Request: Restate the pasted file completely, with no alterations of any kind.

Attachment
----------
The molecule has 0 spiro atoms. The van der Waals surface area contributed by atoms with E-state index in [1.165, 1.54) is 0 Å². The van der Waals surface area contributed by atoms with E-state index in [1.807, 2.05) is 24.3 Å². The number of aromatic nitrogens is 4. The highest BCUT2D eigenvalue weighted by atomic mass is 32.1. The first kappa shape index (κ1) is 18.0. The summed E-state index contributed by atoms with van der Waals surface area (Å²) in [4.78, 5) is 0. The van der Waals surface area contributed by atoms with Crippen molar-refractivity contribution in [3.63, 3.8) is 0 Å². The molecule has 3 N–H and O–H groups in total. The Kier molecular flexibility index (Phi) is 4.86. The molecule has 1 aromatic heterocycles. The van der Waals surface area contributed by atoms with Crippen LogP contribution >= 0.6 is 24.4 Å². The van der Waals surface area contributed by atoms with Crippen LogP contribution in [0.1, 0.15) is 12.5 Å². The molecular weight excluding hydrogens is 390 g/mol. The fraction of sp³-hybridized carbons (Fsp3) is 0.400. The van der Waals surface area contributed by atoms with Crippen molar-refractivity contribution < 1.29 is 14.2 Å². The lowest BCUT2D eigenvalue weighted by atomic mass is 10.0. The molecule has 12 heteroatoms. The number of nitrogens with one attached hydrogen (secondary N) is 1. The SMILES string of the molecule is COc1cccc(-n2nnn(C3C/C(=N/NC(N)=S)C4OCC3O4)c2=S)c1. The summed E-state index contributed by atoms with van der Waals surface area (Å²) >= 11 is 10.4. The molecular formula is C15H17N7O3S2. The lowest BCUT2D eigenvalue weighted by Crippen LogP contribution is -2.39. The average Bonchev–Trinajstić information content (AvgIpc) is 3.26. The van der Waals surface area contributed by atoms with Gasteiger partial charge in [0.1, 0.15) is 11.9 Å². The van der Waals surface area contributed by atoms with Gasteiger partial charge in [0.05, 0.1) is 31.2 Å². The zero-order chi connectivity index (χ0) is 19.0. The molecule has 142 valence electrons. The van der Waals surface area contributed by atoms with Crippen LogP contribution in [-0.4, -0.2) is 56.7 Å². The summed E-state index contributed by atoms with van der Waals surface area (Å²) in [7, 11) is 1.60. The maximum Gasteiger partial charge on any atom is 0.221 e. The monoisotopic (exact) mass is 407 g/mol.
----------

The molecule has 0 spiro atoms. The van der Waals surface area contributed by atoms with E-state index in [1.165, 1.54) is 0 Å². The van der Waals surface area contributed by atoms with E-state index in [1.807, 2.05) is 24.3 Å². The number of aromatic nitrogens is 4. The highest BCUT2D eigenvalue weighted by atomic mass is 32.1. The first kappa shape index (κ1) is 18.0. The summed E-state index contributed by atoms with van der Waals surface area (Å²) in [4.78, 5) is 0. The van der Waals surface area contributed by atoms with Crippen molar-refractivity contribution in [3.63, 3.8) is 0 Å². The molecule has 3 N–H and O–H groups in total. The Kier molecular flexibility index (Phi) is 4.86. The molecule has 1 aromatic heterocycles. The van der Waals surface area contributed by atoms with Crippen LogP contribution >= 0.6 is 24.4 Å². The van der Waals surface area contributed by atoms with Crippen LogP contribution in [0.1, 0.15) is 12.5 Å². The molecular weight excluding hydrogens is 390 g/mol. The fraction of sp³-hybridized carbons (Fsp3) is 0.400. The van der Waals surface area contributed by atoms with Crippen molar-refractivity contribution < 1.29 is 14.2 Å². The lowest BCUT2D eigenvalue weighted by atomic mass is 10.0. The molecule has 12 heteroatoms. The number of nitrogens with one attached hydrogen (secondary N) is 1. The SMILES string of the molecule is COc1cccc(-n2nnn(C3C/C(=N/NC(N)=S)C4OCC3O4)c2=S)c1. The summed E-state index contributed by atoms with van der Waals surface area (Å²) >= 11 is 10.4. The molecular formula is C15H17N7O3S2. The lowest BCUT2D eigenvalue weighted by Crippen LogP contribution is -2.39. The average Bonchev–Trinajstić information content (AvgIpc) is 3.26. The van der Waals surface area contributed by atoms with Gasteiger partial charge in [0.1, 0.15) is 11.9 Å². The van der Waals surface area contributed by atoms with Gasteiger partial charge in [0.05, 0.1) is 31.2 Å². The zero-order chi connectivity index (χ0) is 19.0. The molecule has 142 valence electrons. The van der Waals surface area contributed by atoms with Crippen LogP contribution in [-0.4, -0.2) is 56.7 Å². The summed E-state index contributed by atoms with van der Waals surface area (Å²) in [7, 11) is 1.60. The maximum Gasteiger partial charge on any atom is 0.221 e. The monoisotopic (exact) mass is 407 g/mol.